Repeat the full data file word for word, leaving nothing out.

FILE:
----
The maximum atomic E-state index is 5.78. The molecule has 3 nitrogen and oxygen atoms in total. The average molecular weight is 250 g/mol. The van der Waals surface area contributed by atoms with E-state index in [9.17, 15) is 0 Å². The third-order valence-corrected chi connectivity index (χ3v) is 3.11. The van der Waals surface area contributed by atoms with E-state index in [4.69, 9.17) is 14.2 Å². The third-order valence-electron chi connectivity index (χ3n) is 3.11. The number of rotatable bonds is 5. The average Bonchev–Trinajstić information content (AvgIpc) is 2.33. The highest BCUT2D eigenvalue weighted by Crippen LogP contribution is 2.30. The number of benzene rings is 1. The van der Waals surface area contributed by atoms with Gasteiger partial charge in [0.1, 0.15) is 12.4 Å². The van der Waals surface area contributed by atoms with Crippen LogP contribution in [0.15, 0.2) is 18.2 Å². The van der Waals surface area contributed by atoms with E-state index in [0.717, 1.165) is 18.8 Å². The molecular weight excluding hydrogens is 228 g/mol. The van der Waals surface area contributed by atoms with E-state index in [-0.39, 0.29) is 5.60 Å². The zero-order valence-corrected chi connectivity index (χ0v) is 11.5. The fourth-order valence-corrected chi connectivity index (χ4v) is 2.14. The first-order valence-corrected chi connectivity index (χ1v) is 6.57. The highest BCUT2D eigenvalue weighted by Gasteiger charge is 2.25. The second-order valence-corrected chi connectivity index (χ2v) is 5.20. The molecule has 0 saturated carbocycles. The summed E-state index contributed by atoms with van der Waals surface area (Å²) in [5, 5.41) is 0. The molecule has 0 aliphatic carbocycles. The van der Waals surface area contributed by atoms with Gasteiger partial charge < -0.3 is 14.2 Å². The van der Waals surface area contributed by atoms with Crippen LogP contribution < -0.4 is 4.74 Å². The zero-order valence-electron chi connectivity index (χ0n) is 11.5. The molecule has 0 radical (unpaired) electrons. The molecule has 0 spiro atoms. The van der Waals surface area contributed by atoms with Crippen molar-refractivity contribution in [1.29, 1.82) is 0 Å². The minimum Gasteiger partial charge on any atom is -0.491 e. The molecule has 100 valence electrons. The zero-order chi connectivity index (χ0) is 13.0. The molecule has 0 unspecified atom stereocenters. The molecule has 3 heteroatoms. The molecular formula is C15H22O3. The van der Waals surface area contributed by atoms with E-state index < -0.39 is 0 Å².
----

The maximum atomic E-state index is 5.78. The molecule has 3 nitrogen and oxygen atoms in total. The average molecular weight is 250 g/mol. The van der Waals surface area contributed by atoms with E-state index in [9.17, 15) is 0 Å². The third-order valence-corrected chi connectivity index (χ3v) is 3.11. The van der Waals surface area contributed by atoms with E-state index in [4.69, 9.17) is 14.2 Å². The third-order valence-electron chi connectivity index (χ3n) is 3.11. The number of rotatable bonds is 5. The average Bonchev–Trinajstić information content (AvgIpc) is 2.33. The highest BCUT2D eigenvalue weighted by Crippen LogP contribution is 2.30. The number of benzene rings is 1. The van der Waals surface area contributed by atoms with Gasteiger partial charge in [0.1, 0.15) is 12.4 Å². The van der Waals surface area contributed by atoms with Crippen LogP contribution in [0.15, 0.2) is 18.2 Å². The van der Waals surface area contributed by atoms with E-state index in [0.717, 1.165) is 18.8 Å². The molecular weight excluding hydrogens is 228 g/mol. The van der Waals surface area contributed by atoms with E-state index in [-0.39, 0.29) is 5.60 Å². The zero-order valence-corrected chi connectivity index (χ0v) is 11.5. The fourth-order valence-corrected chi connectivity index (χ4v) is 2.14. The first-order valence-corrected chi connectivity index (χ1v) is 6.57. The highest BCUT2D eigenvalue weighted by Gasteiger charge is 2.25. The second-order valence-corrected chi connectivity index (χ2v) is 5.20. The molecule has 0 saturated carbocycles. The summed E-state index contributed by atoms with van der Waals surface area (Å²) in [5, 5.41) is 0. The molecule has 0 aliphatic carbocycles. The van der Waals surface area contributed by atoms with Gasteiger partial charge < -0.3 is 14.2 Å². The van der Waals surface area contributed by atoms with Crippen LogP contribution < -0.4 is 4.74 Å². The zero-order valence-electron chi connectivity index (χ0n) is 11.5. The molecule has 0 radical (unpaired) electrons. The molecule has 0 spiro atoms. The van der Waals surface area contributed by atoms with Crippen molar-refractivity contribution in [1.29, 1.82) is 0 Å². The minimum Gasteiger partial charge on any atom is -0.491 e. The molecule has 100 valence electrons. The zero-order chi connectivity index (χ0) is 13.0. The molecule has 0 unspecified atom stereocenters. The molecule has 3 heteroatoms. The molecular formula is C15H22O3. The van der Waals surface area contributed by atoms with E-state index < -0.39 is 0 Å².